Well, people didn’t know. I had no idea how we were going to interpret the results from high-energy heavy ions on heavy targets. Waldek Swiatecki, a local theoretician, proposed the spectator/participant model, which said that after the collision the nucleons were either spectators or participants depending on whether they had collided or not. And in analyzing the data when the German group arrived, we made measurements, and we would meet weekly and sit around and discuss the data. And there was no leader of this, because it was all new. It was new to everybody. So, everybody could make contributions on an equal basis. So, Gary Westfall said: well, what if the nucleons from the heavy nucleus and the target nucleus fuse and make a thermalized hot soup? And he found a way to describe this, and this nuclear fireball model described the data. So, that was new, exciting results. And then we had results for deuterons, tritons, alphas, coming out of the reaction, and we didn’t know where they came from. So, Jannik Johanson suggested they were made from coalescence of protons and neutrons. And that coalescence model worked very well. It described the light fragments from these reactions.
So, prior to this, were there any thermal models to describe the initial stage of relativistic nuclear collisions or not?
No. We sort of developed the methods that set the framework for theoreticians to work on afterwards. We published this big paper whose first author was Jean Gosset, a visitor from France.
Did you come up with the terms — when we’re talking about flow, “bounce off,” and “side splash,” and “squeeze out”? Did you invent these terms?
Early on, we did, to describe what we saw. But we stopped using them later on. We just now use things like “elliptic flow.”
As metaphors, are they useful? Are they accurate? When you talk about “bounce off,” do things bounce? When you talk about “side splash,” do things splash? And when you talk about “squeeze out,” do things squeeze?
Yeah. And those are still descriptive statements about what’s happening, but not as general and as easy to interpret as the way we use now, which is in terms of harmonics of the azimuthal distribution. But when we didn’t have a complete picture, they were descriptive of what we saw, and they served their purpose for a while. But not now, anymore. The present procedure for analyzing these reactions was invented by Sergei Voloshin when he was visiting Berkeley for a year. He and I worked together, and that’s where elliptic flow started.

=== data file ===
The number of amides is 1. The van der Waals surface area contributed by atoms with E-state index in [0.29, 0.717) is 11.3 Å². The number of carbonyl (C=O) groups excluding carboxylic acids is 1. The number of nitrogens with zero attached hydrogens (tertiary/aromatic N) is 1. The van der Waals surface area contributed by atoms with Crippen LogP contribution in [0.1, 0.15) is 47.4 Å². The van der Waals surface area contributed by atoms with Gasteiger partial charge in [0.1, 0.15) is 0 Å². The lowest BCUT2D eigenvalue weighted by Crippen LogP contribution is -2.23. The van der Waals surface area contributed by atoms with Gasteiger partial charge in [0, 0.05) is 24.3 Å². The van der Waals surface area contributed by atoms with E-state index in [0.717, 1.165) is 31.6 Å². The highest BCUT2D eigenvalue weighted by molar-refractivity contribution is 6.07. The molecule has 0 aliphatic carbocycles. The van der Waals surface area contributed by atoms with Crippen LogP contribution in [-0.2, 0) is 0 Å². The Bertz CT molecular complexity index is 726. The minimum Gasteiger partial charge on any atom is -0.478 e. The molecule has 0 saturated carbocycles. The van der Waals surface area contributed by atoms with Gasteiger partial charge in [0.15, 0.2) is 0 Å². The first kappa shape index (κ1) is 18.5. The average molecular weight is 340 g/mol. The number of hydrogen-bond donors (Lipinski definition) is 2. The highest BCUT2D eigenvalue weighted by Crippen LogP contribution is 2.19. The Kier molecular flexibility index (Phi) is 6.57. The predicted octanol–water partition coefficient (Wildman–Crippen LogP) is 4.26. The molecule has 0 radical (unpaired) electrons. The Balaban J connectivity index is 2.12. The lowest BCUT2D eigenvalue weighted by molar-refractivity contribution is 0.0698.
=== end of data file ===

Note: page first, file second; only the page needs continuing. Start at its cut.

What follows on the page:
Art, we talked about computers very early in your career. What were some other major experiments for which computers proved to be very useful for you?
Well, analyzing the data requires heavy computer use. Everything we do involves computers, and I spent a lot of time programming computers. So, analyzing data, you have to write the program yourself. And that’s mainly the work you do, analyzing high-energy data, is writing computer programs. I taught myself computer programming during my sabbatical at CERN.
Art, would you like to take a break?
Absolutely. We’ll come back in what, 10 minutes?
Perfect. I’ll see you then.
And we’re back.
Yeah. Art, we’re just about done. I want to ask only a few just retrospective questions about your career. So, I’ve studied your research accomplishments and your CV closely, and it’s really kind of mind-blowing how many fundamental discoveries you were a part of. You seem to have had the Midas touch with all of your experiments. And so, that begs the question: were you ever involved in any experiments that turned out to be a real dud that never went anywhere?
Probably. I can’t think of one at the moment. I’m sure I did. But I think the most important part of being an experimental scientist is to pick the project. That’s the most important thing.
How do you know what to pick? How do you pick a winning project?
A good scientist has a feeling for it.
You mean it’s more sometimes intuition than data-driven?
Yes. And if you look at the Phys. Rev C 50th anniversary edition, every two years they picked a significant paper. And so, they just recently published a list of 25 papers that they have picked out over the past 50 years. And I am an author on four of those 25 papers. So, I seem to have a touch for picking the right topic.